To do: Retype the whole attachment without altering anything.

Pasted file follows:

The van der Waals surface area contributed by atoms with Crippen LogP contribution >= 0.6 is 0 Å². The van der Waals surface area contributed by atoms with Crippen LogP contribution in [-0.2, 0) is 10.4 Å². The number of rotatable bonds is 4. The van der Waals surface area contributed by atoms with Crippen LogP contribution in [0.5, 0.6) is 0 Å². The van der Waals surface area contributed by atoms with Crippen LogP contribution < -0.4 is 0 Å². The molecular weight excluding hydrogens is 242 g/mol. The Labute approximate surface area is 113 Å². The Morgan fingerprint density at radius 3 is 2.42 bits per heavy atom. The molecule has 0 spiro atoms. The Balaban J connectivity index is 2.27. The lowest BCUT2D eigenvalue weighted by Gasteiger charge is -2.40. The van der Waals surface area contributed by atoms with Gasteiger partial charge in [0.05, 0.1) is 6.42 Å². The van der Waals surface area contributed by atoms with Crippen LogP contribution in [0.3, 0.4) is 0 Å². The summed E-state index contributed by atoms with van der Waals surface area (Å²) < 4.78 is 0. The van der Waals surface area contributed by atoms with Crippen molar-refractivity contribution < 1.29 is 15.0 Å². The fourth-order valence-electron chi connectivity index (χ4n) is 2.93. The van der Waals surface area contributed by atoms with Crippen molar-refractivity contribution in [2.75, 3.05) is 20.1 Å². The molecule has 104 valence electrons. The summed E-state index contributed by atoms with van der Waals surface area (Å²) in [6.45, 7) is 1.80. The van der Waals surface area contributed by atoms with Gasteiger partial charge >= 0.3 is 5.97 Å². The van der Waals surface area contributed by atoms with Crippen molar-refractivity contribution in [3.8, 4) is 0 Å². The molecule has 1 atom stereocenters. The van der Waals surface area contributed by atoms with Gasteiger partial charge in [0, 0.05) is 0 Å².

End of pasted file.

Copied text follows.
The van der Waals surface area contributed by atoms with Crippen LogP contribution >= 0.6 is 0 Å². The van der Waals surface area contributed by atoms with Crippen LogP contribution in [-0.2, 0) is 10.4 Å². The number of rotatable bonds is 4. The van der Waals surface area contributed by atoms with Crippen LogP contribution in [0.5, 0.6) is 0 Å². The van der Waals surface area contributed by atoms with Crippen LogP contribution < -0.4 is 0 Å². The molecular weight excluding hydrogens is 242 g/mol. The Labute approximate surface area is 113 Å². The Morgan fingerprint density at radius 3 is 2.42 bits per heavy atom. The molecule has 0 spiro atoms. The Balaban J connectivity index is 2.27. The lowest BCUT2D eigenvalue weighted by Gasteiger charge is -2.40. The van der Waals surface area contributed by atoms with Gasteiger partial charge in [0.05, 0.1) is 6.42 Å². The van der Waals surface area contributed by atoms with Crippen LogP contribution in [0.3, 0.4) is 0 Å². The summed E-state index contributed by atoms with van der Waals surface area (Å²) < 4.78 is 0. The van der Waals surface area contributed by atoms with Crippen molar-refractivity contribution < 1.29 is 15.0 Å². The fourth-order valence-electron chi connectivity index (χ4n) is 2.93. The van der Waals surface area contributed by atoms with Crippen molar-refractivity contribution in [2.75, 3.05) is 20.1 Å². The molecule has 104 valence electrons. The summed E-state index contributed by atoms with van der Waals surface area (Å²) in [6.45, 7) is 1.80. The van der Waals surface area contributed by atoms with Gasteiger partial charge >= 0.3 is 5.97 Å². The van der Waals surface area contributed by atoms with Crippen molar-refractivity contribution in [3.8, 4) is 0 Å². The molecule has 1 atom stereocenters. The van der Waals surface area contributed by atoms with Gasteiger partial charge in [0, 0.05) is 0 Å².